Feedback is one of the tools that facilitates such transformation. Feedback from both your supervisor and peers can help identify gaps in your knowledge base and provides a reference for this to be remedied (Bicen & Laverie, 2009). How you receive this feedback and what you do with it determines how you grow and develop as a professional (Carless & Boud, 2018). Evaluation and feedback from your supervisors and peers is however often complex and subjective (Cleak & Wilson, 2019).  This may lead to some feelings of confusion about what is being evaluated and how your competence is being measured.  Cleak and Wilson (2019), suggest that your competence is measured in the way you use your knowledge, skills and values to respond to and address various scenarios on placement.  Additionally, how you reflect on your practice and plan future responses to situations is also a measure of your competence (Bogo et al., 2013).

 

During placement, your ability to reflect, respectfully handle conflicting perspectives, continue to participate, express, support and contribute to new ideas is a measure of competence that a supervisor may be looking for (Cleak & Wilson, 2019). However, during a supervision session you may find that you get defensive and upset with a supervisor, particularly if there is a disagreement; or worry about your ability to ‘pass’ the professional placement; or worse, doubt in your ability to be a Human Services practitioner.  Depending on the format and approach of the supervisor you may also end up deconstructing and reconstructing your entire approach to practice (Rankine & Thompson, 2015). Take this time with your supervisor to unpack and reflect on these feelings.  While not all feedback needs to be taken 100% onboard, it is important to be able to listen to it in a professional manner, discuss and clarify any details with the supervisor and then work through areas of improvement in a constructive manner. Supervision that involves principles of openness, authenticity, fairness and consistency are of benefit and improve the professional practice of students on placement (Cleak & Wilson, 2019).

 

Your Course Examiner is always there to help you navigate such conversations so remember to reach out if you have any questions!

 

We conclude the Examine part of this module with a video and reading activity that helps you understand why feedback is important and some of the more effective ways to respond to feedback.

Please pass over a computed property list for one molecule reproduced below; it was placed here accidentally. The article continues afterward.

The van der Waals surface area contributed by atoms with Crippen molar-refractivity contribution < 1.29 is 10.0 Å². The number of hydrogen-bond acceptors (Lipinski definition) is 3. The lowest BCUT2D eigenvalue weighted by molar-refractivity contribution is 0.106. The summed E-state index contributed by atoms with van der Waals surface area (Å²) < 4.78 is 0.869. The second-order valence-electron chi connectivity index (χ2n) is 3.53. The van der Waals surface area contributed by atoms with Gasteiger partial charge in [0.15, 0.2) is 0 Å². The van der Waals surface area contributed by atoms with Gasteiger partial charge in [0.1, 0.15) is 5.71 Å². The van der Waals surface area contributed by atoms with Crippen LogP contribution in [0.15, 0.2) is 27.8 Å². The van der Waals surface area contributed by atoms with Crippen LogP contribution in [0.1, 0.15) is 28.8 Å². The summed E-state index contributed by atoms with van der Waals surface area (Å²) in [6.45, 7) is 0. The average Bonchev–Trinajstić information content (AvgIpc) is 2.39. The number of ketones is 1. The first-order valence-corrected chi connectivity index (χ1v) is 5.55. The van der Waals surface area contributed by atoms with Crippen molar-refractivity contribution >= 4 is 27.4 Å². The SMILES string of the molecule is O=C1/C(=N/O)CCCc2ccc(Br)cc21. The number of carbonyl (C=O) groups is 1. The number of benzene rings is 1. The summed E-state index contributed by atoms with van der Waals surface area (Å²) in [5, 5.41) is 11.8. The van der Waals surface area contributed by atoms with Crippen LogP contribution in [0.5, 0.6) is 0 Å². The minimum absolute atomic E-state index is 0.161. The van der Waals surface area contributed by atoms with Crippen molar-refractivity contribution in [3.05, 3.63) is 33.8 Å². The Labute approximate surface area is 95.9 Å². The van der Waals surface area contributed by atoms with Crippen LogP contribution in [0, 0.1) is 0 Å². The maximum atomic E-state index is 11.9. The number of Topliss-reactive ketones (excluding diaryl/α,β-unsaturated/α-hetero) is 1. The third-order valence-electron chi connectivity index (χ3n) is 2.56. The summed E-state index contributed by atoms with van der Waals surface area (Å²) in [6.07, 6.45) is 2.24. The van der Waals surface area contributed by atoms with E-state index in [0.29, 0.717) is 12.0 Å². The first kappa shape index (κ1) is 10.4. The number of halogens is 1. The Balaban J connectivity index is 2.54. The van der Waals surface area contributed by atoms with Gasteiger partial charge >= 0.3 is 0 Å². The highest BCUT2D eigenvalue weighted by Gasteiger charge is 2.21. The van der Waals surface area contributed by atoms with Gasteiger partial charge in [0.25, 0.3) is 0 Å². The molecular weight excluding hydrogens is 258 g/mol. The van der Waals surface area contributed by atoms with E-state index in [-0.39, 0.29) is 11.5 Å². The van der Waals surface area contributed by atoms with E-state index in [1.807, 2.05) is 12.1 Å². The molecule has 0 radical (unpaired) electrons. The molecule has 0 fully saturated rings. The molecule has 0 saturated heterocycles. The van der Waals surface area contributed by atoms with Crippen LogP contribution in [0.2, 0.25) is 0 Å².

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Activity 1.2.2 – Video and Reading Activity with Q&A

In order to be able to engage with feedback, one has to be able to receive it meaningfully. One thing that can hinder the ‘receiving’ process is individual blind spots. Before we talk about Blind Spots let us do an experiment.

Watch the following video ‘Why Do We Have Blindspots?’

 

 

Just like a physical blind spot we can also have mental or emotional blind spots. These blind spots can be positive or negative. For example, someone may be blind to their strengths as well as areas of improvement. Within the workplace such blind spots have been linked to stereotyping, lower levels of adaptability and even a lack of awareness about how one’s behaviour impacts others (Edmondson and Dimmock, 2020; Banaji and Greenwald, 2013). The above insights are important because you may be going into your placement without being aware of your blind spot. This lack of awareness can then be linked to your inability to engage with feedback, particularly if it is constructive or challenges your existing views.

 

Consider the following questions before we continue:

  • How does the concept of blind spots resonate with you?
  • Have you ever had an experience where you assumed something that was later found to be inaccurate or perhaps you (unintentionally) missed something? In what ways might your blind spot have been at work?
  • How might your blind spot impact your learning at your professional placement?

The article ‘The right way to respond to negative feedback‘, published in the Harvard Business Review, gives you tools to reduce the impact of your blind posts and instead “hear critical feedback …intentionally mine it for insight” (Eurich, 2018, p. 1). Consider the following questions as you read the article:

  • What does the author say about reacting to feedback? Why?
  • How can negative feedback, according to the author, be used to reset a relationship?
  • Do you agree? What might be some of the barriers to the process of resetting an experience?

 

Note: You will have the opportunity to answer the above questions within this activity and download them for later use. USQ Students are encouraged to download their responses and include them in the Placement Portfolio.